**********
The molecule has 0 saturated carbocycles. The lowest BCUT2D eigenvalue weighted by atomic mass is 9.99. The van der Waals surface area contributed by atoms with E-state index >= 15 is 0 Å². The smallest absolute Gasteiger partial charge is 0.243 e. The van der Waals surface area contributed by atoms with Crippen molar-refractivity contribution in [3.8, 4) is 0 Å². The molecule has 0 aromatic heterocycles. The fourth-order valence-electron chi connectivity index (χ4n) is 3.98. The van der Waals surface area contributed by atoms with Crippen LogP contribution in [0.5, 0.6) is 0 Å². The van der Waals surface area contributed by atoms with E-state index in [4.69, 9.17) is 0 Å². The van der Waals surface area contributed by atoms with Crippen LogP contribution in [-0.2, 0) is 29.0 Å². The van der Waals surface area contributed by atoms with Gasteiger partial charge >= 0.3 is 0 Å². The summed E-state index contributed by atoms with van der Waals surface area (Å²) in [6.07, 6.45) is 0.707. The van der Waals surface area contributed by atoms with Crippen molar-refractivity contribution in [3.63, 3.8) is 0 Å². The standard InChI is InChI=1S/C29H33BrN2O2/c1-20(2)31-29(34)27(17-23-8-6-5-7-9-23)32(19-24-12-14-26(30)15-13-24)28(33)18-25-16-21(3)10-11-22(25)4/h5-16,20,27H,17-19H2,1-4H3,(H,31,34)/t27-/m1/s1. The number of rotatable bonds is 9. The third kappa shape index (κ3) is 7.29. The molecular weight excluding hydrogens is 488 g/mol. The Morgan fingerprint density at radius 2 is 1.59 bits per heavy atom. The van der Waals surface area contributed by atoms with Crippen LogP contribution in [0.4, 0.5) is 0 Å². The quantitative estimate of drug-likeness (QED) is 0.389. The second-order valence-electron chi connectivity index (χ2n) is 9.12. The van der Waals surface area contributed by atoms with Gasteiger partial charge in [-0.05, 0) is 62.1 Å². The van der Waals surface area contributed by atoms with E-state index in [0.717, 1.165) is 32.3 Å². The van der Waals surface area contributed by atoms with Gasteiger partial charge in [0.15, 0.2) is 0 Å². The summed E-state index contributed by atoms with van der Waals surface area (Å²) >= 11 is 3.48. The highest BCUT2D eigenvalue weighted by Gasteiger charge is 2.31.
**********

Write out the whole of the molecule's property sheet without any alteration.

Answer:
The molecule has 0 saturated carbocycles. The lowest BCUT2D eigenvalue weighted by atomic mass is 9.99. The van der Waals surface area contributed by atoms with E-state index >= 15 is 0 Å². The smallest absolute Gasteiger partial charge is 0.243 e. The van der Waals surface area contributed by atoms with Crippen molar-refractivity contribution in [3.8, 4) is 0 Å². The molecule has 0 aromatic heterocycles. The fourth-order valence-electron chi connectivity index (χ4n) is 3.98. The van der Waals surface area contributed by atoms with Crippen LogP contribution in [0.5, 0.6) is 0 Å². The van der Waals surface area contributed by atoms with E-state index in [4.69, 9.17) is 0 Å². The van der Waals surface area contributed by atoms with Crippen LogP contribution in [-0.2, 0) is 29.0 Å². The van der Waals surface area contributed by atoms with Gasteiger partial charge >= 0.3 is 0 Å². The summed E-state index contributed by atoms with van der Waals surface area (Å²) in [6.07, 6.45) is 0.707. The van der Waals surface area contributed by atoms with Crippen molar-refractivity contribution in [3.63, 3.8) is 0 Å². The standard InChI is InChI=1S/C29H33BrN2O2/c1-20(2)31-29(34)27(17-23-8-6-5-7-9-23)32(19-24-12-14-26(30)15-13-24)28(33)18-25-16-21(3)10-11-22(25)4/h5-16,20,27H,17-19H2,1-4H3,(H,31,34)/t27-/m1/s1. The number of rotatable bonds is 9. The third kappa shape index (κ3) is 7.29. The molecular weight excluding hydrogens is 488 g/mol. The Morgan fingerprint density at radius 2 is 1.59 bits per heavy atom. The van der Waals surface area contributed by atoms with Crippen LogP contribution in [0.4, 0.5) is 0 Å². The quantitative estimate of drug-likeness (QED) is 0.389. The second-order valence-electron chi connectivity index (χ2n) is 9.12. The van der Waals surface area contributed by atoms with Gasteiger partial charge in [-0.05, 0) is 62.1 Å². The van der Waals surface area contributed by atoms with E-state index in [0.717, 1.165) is 32.3 Å². The van der Waals surface area contributed by atoms with Gasteiger partial charge in [0.15, 0.2) is 0 Å². The summed E-state index contributed by atoms with van der Waals surface area (Å²) >= 11 is 3.48. The highest BCUT2D eigenvalue weighted by Gasteiger charge is 2.31.